"Completely nuts," J.D. Power Senior Analyst and Product Manager, Commercial Vehicles Chris Visser said of how he would sum up the last five months for used trucks. "Prices for sleeper tractors are completely through the roof."
Through the first five months of 2021, four to six year-old trucks at auction are 80% ahead of the same period last year, by far the highest pricing in the six years J.D. Power has been tracking it. Tyler Townsend, Ritchie Bros. director of strategic accounts, noted that for the prior three months ending in May, used truck prices are up 23% year-over-year at auction, and with so much volatility surrounding pricing and availability of build materials, this could be the new normal for a while.
"The used truck market has been challenged with inventory based on trade cycles and normal course of business. Several fleets that would normally retire their older units are now having to extend the lives, and extend leases, to keep trucks on the road in anticipation of that [new truck delivery date] and delays," he said. "Of the used trucks that are currently coming into the secondary market, we're truly seeing great demand. They're bringing a premium price in the open market, and prices are strengthening for used trucks and tractors."
Visser expects the supply of off-lease trucks to gradually ramp up later this year, but doesn’t see much impact to used truck pricing into the summer.
The newest available sleeper tractors are bringing pricing at or above the highest peak months in the post-Great Recession period, Visser said, adding that prices continue to accelerate. "We expect late-model pricing in June to clearly surpass the highest months in post-Great Recession period," he said.
The average sleeper tractor retailed in May was 71 months old, had 416,232 miles, and brought $63,518, according to J.D. Power data. Compared to May 2020, this average sleeper was 4 months older, had 45,606 (9.9%) fewer miles, and brought $23,285 (57.9%) more money.
Most trucks should see mild to moderate retail appreciation into the third quarter, Visser said, and later in the year, economic factors should start moving back towards trend and truck availability should expand, limiting price appreciation.
Steve Tam, Vice President at ACT Research, added that some in the industry are starting to question whether continually rising prices are testing the limits of borrowers, and perhaps even some lenders. "Unless transactions are requiring larger down payments and/or higher monthly payments, there is a growing possibility that some buyers may be upside down on their loans when truck prices start to come back down," he said. "Regardless, demand remains strong, thanks to underlying freight and driver dynamics.”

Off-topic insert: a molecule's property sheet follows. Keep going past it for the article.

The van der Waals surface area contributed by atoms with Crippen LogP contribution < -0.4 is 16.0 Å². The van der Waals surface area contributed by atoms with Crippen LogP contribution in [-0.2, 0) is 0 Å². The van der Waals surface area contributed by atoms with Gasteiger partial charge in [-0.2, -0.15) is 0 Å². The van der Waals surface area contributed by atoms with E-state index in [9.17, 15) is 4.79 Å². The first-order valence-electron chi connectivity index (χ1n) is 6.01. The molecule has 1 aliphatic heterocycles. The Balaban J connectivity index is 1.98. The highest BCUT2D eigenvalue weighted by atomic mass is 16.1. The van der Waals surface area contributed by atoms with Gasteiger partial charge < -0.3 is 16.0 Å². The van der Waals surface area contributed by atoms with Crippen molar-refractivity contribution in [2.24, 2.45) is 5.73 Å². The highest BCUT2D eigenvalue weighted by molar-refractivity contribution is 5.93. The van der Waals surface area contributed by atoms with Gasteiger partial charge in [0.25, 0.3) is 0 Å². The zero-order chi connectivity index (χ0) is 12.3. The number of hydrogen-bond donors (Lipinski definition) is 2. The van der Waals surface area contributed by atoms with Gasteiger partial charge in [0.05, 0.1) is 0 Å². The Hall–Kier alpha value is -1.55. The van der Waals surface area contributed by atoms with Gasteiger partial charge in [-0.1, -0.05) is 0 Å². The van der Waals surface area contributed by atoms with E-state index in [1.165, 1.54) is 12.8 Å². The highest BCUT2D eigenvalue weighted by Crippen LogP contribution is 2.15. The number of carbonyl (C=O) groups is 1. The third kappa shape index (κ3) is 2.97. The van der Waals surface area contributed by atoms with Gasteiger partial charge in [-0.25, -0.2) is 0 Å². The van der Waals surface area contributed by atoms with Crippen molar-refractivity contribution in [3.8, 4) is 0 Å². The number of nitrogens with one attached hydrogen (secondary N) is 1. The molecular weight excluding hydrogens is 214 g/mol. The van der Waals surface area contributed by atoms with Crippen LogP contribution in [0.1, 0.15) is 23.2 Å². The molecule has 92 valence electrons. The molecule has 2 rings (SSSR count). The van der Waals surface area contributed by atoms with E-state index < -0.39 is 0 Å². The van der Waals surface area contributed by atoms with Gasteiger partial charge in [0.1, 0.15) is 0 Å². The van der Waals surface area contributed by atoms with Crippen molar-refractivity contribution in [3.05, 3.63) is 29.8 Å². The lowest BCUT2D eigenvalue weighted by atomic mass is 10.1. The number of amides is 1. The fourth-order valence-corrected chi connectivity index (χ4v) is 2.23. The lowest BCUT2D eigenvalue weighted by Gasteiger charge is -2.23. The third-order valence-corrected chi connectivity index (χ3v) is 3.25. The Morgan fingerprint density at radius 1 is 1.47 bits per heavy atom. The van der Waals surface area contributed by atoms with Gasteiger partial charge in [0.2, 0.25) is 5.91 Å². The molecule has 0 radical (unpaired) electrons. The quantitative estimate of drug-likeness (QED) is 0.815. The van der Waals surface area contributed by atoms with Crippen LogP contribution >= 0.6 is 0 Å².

Fleets wanting to capitalize quickly on strong freight rates and load availability have flocked to used trucks, as supply limitations (forged parts and wiring harnesses are currently in short supply), and a protracted labor strike at Volvo's New River Valley truck plant have inhibited OEMs' ability to complete truck orders.
“Near term, volumes will be dictated by OEM and supplier capacity," said Kenny Vieth, ACT Research president and senior analyst. "The market will take as many trucks, tractors, and trailers as the manufacturers can make for this year and deep into next year. We’ve been on a wild 12-month return-to-near-normal ride, but having reached the ‘it’s as good as it gets’ stage, the next question company management and ACT’s clients are asking is, when does it all end?”
“From the trajectory of our forecast, it is clear that we think the most likely answer is not any time soon," Vieth added, "but even as a theoretical exercise, it’s worthwhile to run through the array of signals to watch for early, actionable signs of a pending change in direction. Those include considerations like the yield curve, commodity prices, stock prices, purchasing managers’ surveys, spot freight rates, and ACT Research’s Class 8 Tractor Dashboard."
There's also the consideration of the price of new trucks going forward, Townsend said, as almost every commodity needed to assemble a tractor and/or trailer – namely steel, aluminum, rubber and lumber – has been climbing for months, and there's no indication that will quickly settle.
"Once a steady supply of new trucks starts to flow with the normalization of the market," he said, "I'm not sure what it's going to look like as far as what is the norm?"
Heavy truck orders in April and May were at the lowest points this year, with May's total reaching a nine-month low. However, backlogs are full and 2022 order books have not yet opened, and Vieth said the dip in orders the last two months was expected.
"A drop in the order trend preceded the opening of subsequent years’ orders in each of the last two cycles, with significantly higher orders booked ahead of the second year of the cycle," he said. "Given recent historical precedent, we would expect orders to rise materially in coming months.”
While his expectation is that orders will jump in early Q3, Vieth added two caveats: "First, through all but the most recent cycle, OEMs have typically not opened out-year order books until September (or) October," he said. "Second, at a recent conference, an OEM executive indicated that his company was at least contemplating some type of allocation system to best serve all of their customer constituencies in challenging market conditions.”